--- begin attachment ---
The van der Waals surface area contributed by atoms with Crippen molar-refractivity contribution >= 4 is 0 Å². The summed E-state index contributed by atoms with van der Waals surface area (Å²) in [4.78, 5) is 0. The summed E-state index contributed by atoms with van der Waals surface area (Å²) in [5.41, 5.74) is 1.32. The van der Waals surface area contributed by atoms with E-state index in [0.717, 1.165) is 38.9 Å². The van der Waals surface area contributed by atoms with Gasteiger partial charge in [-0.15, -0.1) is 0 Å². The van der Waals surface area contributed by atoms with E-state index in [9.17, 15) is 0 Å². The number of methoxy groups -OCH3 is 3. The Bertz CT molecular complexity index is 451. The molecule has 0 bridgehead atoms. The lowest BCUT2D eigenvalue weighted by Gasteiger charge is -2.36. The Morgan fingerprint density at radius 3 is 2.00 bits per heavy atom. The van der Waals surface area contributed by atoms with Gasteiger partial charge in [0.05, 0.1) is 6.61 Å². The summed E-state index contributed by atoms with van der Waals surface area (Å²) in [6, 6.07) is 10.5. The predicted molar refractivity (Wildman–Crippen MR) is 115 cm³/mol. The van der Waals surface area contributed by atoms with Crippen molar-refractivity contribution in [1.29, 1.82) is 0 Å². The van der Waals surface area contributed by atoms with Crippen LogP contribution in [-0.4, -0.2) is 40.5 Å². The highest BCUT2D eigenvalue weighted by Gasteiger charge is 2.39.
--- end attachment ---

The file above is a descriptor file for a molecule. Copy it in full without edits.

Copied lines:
The van der Waals surface area contributed by atoms with Crippen molar-refractivity contribution >= 4 is 0 Å². The summed E-state index contributed by atoms with van der Waals surface area (Å²) in [4.78, 5) is 0. The summed E-state index contributed by atoms with van der Waals surface area (Å²) in [5.41, 5.74) is 1.32. The van der Waals surface area contributed by atoms with E-state index in [0.717, 1.165) is 38.9 Å². The van der Waals surface area contributed by atoms with Gasteiger partial charge in [-0.15, -0.1) is 0 Å². The van der Waals surface area contributed by atoms with E-state index in [9.17, 15) is 0 Å². The number of methoxy groups -OCH3 is 3. The Bertz CT molecular complexity index is 451. The molecule has 0 bridgehead atoms. The lowest BCUT2D eigenvalue weighted by Gasteiger charge is -2.36. The Morgan fingerprint density at radius 3 is 2.00 bits per heavy atom. The van der Waals surface area contributed by atoms with Gasteiger partial charge in [0.05, 0.1) is 6.61 Å². The summed E-state index contributed by atoms with van der Waals surface area (Å²) in [6, 6.07) is 10.5. The predicted molar refractivity (Wildman–Crippen MR) is 115 cm³/mol. The van der Waals surface area contributed by atoms with Crippen molar-refractivity contribution in [1.29, 1.82) is 0 Å². The van der Waals surface area contributed by atoms with Crippen LogP contribution in [-0.4, -0.2) is 40.5 Å². The highest BCUT2D eigenvalue weighted by Gasteiger charge is 2.39.